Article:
Revolution Lullabye

January 23, 2009

Shaughnessy, “Diving In”

Shaughnessy, Mina P. “Diving In: An Introduction to Basic Writing.” In The Writing Teacher’s Sourcebook, 3rd ed. 321-326.

Citing that it is the teachers of basic writing, not the students, who need to change in order to succeed in the academy, Shaughnessy outlines four stages teachers of basic writing progress through in learning about basic writers and accepting the challenge of teaching them. The four stages, as Shaughnessy describes them, are Guarding the Tower (exclusionary policies and attitudes); Converting the Natives (trying old pedagogical techniques to help a few students who seem promising); Sounding the Depths (confronting the contradictions in the expectations of students’ many discourse communities); and finally, Diving In (committing to study and change teaching practices to answer the challenges of the new student populations.)

Quotable Quotes

“Are they aware, for example, after years of right/wrong testing, after the ACTs and the GEDs and the OATs, after straining to memorize what they read but never learning to doubt it, after “psyching out” answers rather than discovering them, are they aware that the rules have changed and that the rewards now go to those who can sustain a play of mind upon ideas – teasing out the contradictions and ambiguities and frailities of statements?” (324)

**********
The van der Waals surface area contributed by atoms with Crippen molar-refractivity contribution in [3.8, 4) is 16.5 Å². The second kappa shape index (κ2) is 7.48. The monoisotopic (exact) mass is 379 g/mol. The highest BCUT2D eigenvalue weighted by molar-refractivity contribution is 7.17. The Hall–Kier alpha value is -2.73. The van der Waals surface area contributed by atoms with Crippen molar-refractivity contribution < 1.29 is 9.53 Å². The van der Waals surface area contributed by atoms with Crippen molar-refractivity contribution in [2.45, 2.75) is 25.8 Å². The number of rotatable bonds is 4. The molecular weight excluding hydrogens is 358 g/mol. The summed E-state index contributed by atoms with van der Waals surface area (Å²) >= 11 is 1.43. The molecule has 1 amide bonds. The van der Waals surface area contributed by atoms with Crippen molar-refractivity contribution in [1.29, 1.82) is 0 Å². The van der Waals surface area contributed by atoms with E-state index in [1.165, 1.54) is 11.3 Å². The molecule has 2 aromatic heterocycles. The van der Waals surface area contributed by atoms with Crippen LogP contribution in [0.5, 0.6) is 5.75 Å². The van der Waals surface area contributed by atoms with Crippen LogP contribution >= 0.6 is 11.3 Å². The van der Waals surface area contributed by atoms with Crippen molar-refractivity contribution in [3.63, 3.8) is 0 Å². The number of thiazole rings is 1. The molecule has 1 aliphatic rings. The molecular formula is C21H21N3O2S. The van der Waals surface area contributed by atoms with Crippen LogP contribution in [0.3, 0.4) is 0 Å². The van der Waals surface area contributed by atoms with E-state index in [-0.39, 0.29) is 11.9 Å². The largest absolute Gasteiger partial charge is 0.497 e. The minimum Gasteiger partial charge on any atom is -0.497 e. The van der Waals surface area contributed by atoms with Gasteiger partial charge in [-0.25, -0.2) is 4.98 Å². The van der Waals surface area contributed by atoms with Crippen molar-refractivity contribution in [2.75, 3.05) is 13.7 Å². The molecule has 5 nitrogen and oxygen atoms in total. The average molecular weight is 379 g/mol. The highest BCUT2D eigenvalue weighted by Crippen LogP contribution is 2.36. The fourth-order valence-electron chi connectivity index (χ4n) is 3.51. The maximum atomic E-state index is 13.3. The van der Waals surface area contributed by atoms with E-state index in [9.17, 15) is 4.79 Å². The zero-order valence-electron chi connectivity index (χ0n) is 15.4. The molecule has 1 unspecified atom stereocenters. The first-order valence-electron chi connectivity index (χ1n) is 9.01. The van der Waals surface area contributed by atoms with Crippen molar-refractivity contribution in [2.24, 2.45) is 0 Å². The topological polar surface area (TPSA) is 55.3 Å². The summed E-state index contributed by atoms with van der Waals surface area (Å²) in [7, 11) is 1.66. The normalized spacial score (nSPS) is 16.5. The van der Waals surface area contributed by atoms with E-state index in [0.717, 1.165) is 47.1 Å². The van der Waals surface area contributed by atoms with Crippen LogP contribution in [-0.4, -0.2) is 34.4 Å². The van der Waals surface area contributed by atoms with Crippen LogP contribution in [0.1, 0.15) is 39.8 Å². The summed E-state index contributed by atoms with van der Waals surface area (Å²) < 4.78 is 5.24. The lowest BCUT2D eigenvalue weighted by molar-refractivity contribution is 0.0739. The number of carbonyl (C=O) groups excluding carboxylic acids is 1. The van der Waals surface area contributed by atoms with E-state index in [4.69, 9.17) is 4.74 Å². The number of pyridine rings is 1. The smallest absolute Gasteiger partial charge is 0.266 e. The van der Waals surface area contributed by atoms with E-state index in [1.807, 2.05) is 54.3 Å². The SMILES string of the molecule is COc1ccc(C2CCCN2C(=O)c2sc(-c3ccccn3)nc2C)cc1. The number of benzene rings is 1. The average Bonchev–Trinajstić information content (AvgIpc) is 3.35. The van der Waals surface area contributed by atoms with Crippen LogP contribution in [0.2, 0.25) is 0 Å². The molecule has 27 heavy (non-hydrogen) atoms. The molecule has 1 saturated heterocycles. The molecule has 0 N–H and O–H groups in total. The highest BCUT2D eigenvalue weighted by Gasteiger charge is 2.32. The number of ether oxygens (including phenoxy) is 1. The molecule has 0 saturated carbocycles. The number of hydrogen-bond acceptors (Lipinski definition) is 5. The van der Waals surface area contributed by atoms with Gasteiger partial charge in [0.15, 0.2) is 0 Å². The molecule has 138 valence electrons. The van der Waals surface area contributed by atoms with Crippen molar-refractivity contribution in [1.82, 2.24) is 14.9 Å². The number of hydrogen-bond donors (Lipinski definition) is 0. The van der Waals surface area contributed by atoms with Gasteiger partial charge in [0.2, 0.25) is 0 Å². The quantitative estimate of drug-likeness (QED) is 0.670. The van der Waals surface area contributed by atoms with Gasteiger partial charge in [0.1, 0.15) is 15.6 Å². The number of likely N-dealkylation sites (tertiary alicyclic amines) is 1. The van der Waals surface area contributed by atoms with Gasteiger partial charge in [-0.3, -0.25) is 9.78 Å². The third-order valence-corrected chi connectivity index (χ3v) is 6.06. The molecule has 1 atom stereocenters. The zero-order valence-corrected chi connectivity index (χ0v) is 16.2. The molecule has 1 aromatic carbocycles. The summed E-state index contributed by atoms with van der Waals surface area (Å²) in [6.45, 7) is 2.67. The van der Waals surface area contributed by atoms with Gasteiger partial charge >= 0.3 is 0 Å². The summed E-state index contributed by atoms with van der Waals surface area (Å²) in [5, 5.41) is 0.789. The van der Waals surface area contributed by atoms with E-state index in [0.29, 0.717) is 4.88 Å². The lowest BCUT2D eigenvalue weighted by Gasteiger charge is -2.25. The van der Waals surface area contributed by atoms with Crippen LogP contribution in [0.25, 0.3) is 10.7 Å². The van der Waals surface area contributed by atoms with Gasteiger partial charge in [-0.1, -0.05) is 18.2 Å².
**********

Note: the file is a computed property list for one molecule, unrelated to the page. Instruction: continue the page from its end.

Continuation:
“The greatest barrier to our work with [basic writing students] is our ignorance of them and the very subject we have contracted to teach” (325)

“Diving in is simply deciding that teaching them to write well is not only suitable but challenging work for those who would be teachers and scholars in a democracy” (326)

“By underestimating the sophistication of our students and by ignoring the complexity of the tasks we set before them, we have failed to locate in precise ways where to begin and what follows what” (325).

Notable Notes

medical terminology used to describe basic writers

put onus on teachers, not students, to find the solutions.

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